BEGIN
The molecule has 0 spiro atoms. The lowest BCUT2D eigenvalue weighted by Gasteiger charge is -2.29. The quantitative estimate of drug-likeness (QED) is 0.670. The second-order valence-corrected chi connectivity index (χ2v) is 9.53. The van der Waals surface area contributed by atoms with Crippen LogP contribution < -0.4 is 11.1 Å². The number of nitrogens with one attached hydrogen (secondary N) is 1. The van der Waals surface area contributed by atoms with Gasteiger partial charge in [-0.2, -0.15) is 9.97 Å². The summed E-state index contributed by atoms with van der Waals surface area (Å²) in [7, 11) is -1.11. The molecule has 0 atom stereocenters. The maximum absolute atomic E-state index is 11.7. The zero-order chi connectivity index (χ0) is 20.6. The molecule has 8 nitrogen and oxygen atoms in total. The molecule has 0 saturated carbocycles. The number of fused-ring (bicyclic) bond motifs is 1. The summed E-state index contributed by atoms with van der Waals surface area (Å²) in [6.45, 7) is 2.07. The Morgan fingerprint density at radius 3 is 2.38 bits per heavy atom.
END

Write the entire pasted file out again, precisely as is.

The molecule has 0 spiro atoms. The lowest BCUT2D eigenvalue weighted by Gasteiger charge is -2.29. The quantitative estimate of drug-likeness (QED) is 0.670. The second-order valence-corrected chi connectivity index (χ2v) is 9.53. The van der Waals surface area contributed by atoms with Crippen LogP contribution < -0.4 is 11.1 Å². The number of nitrogens with one attached hydrogen (secondary N) is 1. The van der Waals surface area contributed by atoms with Gasteiger partial charge in [-0.2, -0.15) is 9.97 Å². The summed E-state index contributed by atoms with van der Waals surface area (Å²) in [7, 11) is -1.11. The molecule has 0 atom stereocenters. The maximum absolute atomic E-state index is 11.7. The zero-order chi connectivity index (χ0) is 20.6. The molecule has 8 nitrogen and oxygen atoms in total. The molecule has 0 saturated carbocycles. The number of fused-ring (bicyclic) bond motifs is 1. The summed E-state index contributed by atoms with van der Waals surface area (Å²) in [6.45, 7) is 2.07. The Morgan fingerprint density at radius 3 is 2.38 bits per heavy atom.